Obtaining funding from Government agencies has been part of my successful activities over the last few years with several proposal funded. This responsibility will also be critical as a Faculty. NSF and DOE are the main funding agencies I will target to fund my research. By my previous interactions with these agencies I have realized that collaboration with other professors and other Universities will be critical to obtain funding for pioneering projects. I would also like to engage companies in research projects. Funding with companies will not only provide additional money for the research, but also a valuable interaction between the students and the companies so they are better prepared for their future work.

Successful proposals as Principal Investigator.

  1. NSF SBIR Phase I: Green Solvent-Enabled Synthesis of Biobased Furans (ref. 1315356). National Science Foundation (USA). July 2013-December 2013. $150,000. Principal Investigator
  2. NSF Phase IB: Green Solvent-Enabled Synthesis of Biobased Furans (ref. 1406606) National Science Foundation (USA). January 2014-June 2014. $29,999. Principal Investigator
  3. NSF SBIR Phase I: SBIR Phase I: Catalytic Conversion of Lignocellulosic Biomass into Glucose using Green Solvents (ref. 1519869). National Science Foundation (USA). July 2015-December 2015. $150,000. Principal Investigator
  4. NSF Phase IB: SBIR Phase IB: Catalytic Conversion of Lignocellulosic Biomass into Glucose using Green Solvents (ref. 1602713). National Science Foundation (USA). January 2016-July 2015. $30,000. Principal Investigator
  5. SBIR Advance. Matching Grant. Center for Technology Commercialization. UW-Extension. October 2015-September 2016. $75,000. Principal Investigator
  6. NSF SBIR Phase II: SBIR Phase II: Catalytic Conversion of Lignocellulosic Biomass into Furfural and Dissolving Pulp using Green Solvents (ref. 1632394). National Science Foundation (USA). September 2016-August 2018. $750,000. Principal Investigator
  7. SBIR Advance. Matching Grant. Center for Technology Commercialization. UW-Extension. October 2015-September 2016. $75,000. Principal Investigator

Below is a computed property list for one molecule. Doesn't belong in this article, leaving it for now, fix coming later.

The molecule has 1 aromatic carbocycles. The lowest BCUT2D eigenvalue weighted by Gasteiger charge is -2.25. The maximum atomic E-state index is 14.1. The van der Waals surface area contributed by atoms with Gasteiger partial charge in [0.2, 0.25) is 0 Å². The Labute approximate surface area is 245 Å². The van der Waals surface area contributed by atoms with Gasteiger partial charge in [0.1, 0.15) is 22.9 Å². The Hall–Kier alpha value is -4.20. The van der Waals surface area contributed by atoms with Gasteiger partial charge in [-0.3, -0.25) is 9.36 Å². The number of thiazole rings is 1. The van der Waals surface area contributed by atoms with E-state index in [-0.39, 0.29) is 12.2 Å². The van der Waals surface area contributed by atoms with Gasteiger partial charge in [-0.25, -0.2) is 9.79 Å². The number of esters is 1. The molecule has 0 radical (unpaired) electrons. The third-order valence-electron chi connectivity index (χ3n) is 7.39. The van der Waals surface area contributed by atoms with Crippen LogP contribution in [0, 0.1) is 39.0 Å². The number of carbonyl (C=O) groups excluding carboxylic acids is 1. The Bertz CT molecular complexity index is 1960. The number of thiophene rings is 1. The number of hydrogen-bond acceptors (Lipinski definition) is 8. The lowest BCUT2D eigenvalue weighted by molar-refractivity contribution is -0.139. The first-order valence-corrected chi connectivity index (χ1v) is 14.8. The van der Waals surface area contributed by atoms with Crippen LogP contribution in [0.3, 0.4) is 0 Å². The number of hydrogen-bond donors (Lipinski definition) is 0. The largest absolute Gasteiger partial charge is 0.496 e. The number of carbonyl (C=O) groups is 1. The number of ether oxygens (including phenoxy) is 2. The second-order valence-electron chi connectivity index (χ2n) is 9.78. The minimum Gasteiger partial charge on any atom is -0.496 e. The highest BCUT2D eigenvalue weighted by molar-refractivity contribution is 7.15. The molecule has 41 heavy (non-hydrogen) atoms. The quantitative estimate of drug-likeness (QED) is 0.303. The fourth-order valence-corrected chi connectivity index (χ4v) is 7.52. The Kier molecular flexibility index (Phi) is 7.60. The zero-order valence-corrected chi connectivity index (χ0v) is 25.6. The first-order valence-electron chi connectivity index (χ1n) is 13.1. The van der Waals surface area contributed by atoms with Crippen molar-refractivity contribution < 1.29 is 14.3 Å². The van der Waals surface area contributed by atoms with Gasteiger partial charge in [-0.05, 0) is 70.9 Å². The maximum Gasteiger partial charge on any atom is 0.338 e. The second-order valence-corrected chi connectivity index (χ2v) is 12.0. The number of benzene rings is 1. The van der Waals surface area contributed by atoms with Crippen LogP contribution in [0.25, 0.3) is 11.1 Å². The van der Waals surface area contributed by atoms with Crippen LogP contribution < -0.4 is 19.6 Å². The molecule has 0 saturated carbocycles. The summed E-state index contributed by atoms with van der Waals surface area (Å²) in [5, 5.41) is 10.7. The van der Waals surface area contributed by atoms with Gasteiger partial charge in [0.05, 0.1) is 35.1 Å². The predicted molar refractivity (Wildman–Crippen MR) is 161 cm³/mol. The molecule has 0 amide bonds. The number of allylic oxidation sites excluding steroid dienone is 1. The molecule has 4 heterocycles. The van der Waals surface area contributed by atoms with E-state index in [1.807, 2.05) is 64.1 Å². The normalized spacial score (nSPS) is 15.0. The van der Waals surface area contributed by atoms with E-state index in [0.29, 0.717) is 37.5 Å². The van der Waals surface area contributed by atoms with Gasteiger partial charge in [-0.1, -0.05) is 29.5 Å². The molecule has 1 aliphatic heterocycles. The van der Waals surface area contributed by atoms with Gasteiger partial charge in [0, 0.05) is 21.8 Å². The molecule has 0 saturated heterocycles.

8. DOE SBIR/STTR: High Purity Cellulose for Low-cost Nanocellulose and Biofuels Production (ref. DE-SC0017939). Department of Energy (USA). June 2017-January 2018 $150,000. Principal Investigator
  9. BETO-DOE: Catalytic Processes for the Production of Alpha Omega Diols from Lignocellulosic Biomass Phase I (ref: DE-EE0006878). Principal award to UW-Madison (Prof. G. Huber). February 2015- January 2017. $2,957,576. Sub-award Principal Investigator ($125,000)

Selected publications (total 52):


  1. M. Alonso et al., “Increasing the revenue from lignocellulosic biomass: Maximizing feedstock utilization,” Science Advances., vol. 3, no. 5, p. e1603301, May 2017.
  2. Q. Bond, D. M. Alonso, D. Wang, R. M. West, J. A. Dumesic, "Integrated Catalytic Conversion of gamma-Valerolactone to Liquid Alkenes for Transportation Fuels", Science, 2010, 327, 1110-1114.
  3. S Luterbacher, Jacqueline M Rand, D. M. Alonso, J. Han, J T.Youngquist, C.T Maravelias, B.F. Pfleger, J.A Dumesic, “Nonenzymatic Sugar Production from Biomass Using Biomass-Derived γ-Valerolactone,” Science 2014, 343, 6168, 277-280
  4. M. Alonso, J. Q. Bond, J. A. Dumesic, "Catalytic conversion of biomass to biofuels", Green Chemistry, 2010, 12, 1493-1513.
  5. M. Alonso, S.G. Wettstein, J.A. Dumesic Bimetallic catalysts for upgrading od biomass to fuels and chemicals, Chemical. Society. Reviews., 2012, 41, 8075-8098
  6. M. Alonso, S. G. Wettstein, M. A. Mellmer, E. I. Gurbuz and J. A. Dumesic, “Integrated conversion of hemicellulose and cellulose from lignocellulosic biomass” Energy & Environmental Science, 2013, 6 (1), 76-80